By the time my ankle healed, PB and I were making plans for our future. There was no doubt — we were meant to be.
My mother’s diamond ring had been tucked away in a lockbox at the bank for several years. When mom died, it was understood that I would have her ring someday. So PB not only had to ask for my hand in marriage, but also for the ring to put on my finger. He drove to my dad’s farm early one winter morning to ask for permission to marry me. After having a man-to-man talk, the two of them went into town to get the ring. PB waited in the lobby of the Citizen’s State Bank and soon my dad walked out of the vault holding a little white box. There were tears streaming down his face.
On the night of December 23rd, PB planned a special date. He wanted to propose at one of the nicest places in the city — The Edgewater. When he called to make a reservation, they asked him if he would like a room.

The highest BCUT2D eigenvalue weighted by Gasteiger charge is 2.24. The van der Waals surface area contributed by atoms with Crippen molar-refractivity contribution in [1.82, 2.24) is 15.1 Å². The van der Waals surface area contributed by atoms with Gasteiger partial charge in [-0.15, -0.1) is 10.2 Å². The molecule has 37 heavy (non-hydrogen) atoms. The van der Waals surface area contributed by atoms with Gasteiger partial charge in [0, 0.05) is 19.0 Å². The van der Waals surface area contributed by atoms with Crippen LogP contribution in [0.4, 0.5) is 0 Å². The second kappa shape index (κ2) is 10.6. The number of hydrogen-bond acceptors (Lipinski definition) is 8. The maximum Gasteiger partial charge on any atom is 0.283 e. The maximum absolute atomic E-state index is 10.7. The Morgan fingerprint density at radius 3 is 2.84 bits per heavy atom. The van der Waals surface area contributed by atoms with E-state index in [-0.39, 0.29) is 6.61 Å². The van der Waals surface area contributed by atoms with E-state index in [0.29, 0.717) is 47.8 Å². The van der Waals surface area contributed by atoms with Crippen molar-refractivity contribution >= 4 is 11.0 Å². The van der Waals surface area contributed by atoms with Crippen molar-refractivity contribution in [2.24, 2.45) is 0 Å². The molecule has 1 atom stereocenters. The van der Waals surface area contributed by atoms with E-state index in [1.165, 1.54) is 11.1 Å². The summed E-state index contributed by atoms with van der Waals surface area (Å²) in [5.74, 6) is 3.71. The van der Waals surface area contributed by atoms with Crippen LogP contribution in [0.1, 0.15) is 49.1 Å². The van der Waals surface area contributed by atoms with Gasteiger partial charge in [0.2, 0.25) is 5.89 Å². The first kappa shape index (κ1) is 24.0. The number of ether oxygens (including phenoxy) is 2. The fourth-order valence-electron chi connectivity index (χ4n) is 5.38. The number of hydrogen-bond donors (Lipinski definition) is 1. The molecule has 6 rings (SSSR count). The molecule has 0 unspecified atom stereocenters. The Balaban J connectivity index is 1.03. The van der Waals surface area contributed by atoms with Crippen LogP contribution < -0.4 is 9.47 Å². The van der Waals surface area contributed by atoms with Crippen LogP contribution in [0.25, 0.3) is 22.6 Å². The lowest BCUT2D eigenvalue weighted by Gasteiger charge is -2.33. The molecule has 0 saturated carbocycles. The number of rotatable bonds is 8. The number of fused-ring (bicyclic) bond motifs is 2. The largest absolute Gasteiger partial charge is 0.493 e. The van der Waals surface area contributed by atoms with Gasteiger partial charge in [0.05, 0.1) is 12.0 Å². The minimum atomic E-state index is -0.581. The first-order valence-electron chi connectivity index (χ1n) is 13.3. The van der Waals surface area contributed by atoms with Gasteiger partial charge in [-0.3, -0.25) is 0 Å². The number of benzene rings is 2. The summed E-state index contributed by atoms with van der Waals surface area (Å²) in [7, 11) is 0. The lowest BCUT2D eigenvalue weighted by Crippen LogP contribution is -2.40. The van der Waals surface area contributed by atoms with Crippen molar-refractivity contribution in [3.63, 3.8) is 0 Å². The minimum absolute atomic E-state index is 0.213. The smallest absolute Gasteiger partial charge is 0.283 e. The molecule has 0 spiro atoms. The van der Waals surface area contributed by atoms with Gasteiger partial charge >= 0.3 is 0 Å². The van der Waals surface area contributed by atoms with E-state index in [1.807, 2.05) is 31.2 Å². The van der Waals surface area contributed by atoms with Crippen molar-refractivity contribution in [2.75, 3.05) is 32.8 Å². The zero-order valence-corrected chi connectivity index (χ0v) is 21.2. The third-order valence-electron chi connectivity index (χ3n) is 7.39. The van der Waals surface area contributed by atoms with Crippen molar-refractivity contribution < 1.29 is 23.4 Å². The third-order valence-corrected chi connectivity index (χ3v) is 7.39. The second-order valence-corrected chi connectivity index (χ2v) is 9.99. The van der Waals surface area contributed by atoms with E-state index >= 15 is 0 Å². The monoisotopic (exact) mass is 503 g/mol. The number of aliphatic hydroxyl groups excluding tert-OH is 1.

“How nice, ” he thought, “this restaurant has private rooms for a quiet dinner for two. That sounds romantic.”
“Sure, reserve me a room,” he said.
When he picked me up at my house, the snow was starting to fall. It was a beautiful drive through downtown Madison. He looked so handsome in his suit coat and a tie. I was all dressed up and felt the excitement in the air. We walked into The Edgewater and PB told the man we had a reservation.
The concierge handed us a key and gave us a room number.
I looked at the key with a confused frown.
I looked at the man with a confused frown.
Then I looked at PB with a confused frown.
“I made a reservation for dinner,” my date said, his face turning red.
“You made a reservation for a hotel room,” the man replied.
“This is a hotel??? I thought this was a restaurant with nice little rooms to eat dinner in…..”
The staff quickly found a table for two in the restaurant, right next to the window overlooking the lake.
I said “yes”. To the proposal of marriage, not the room.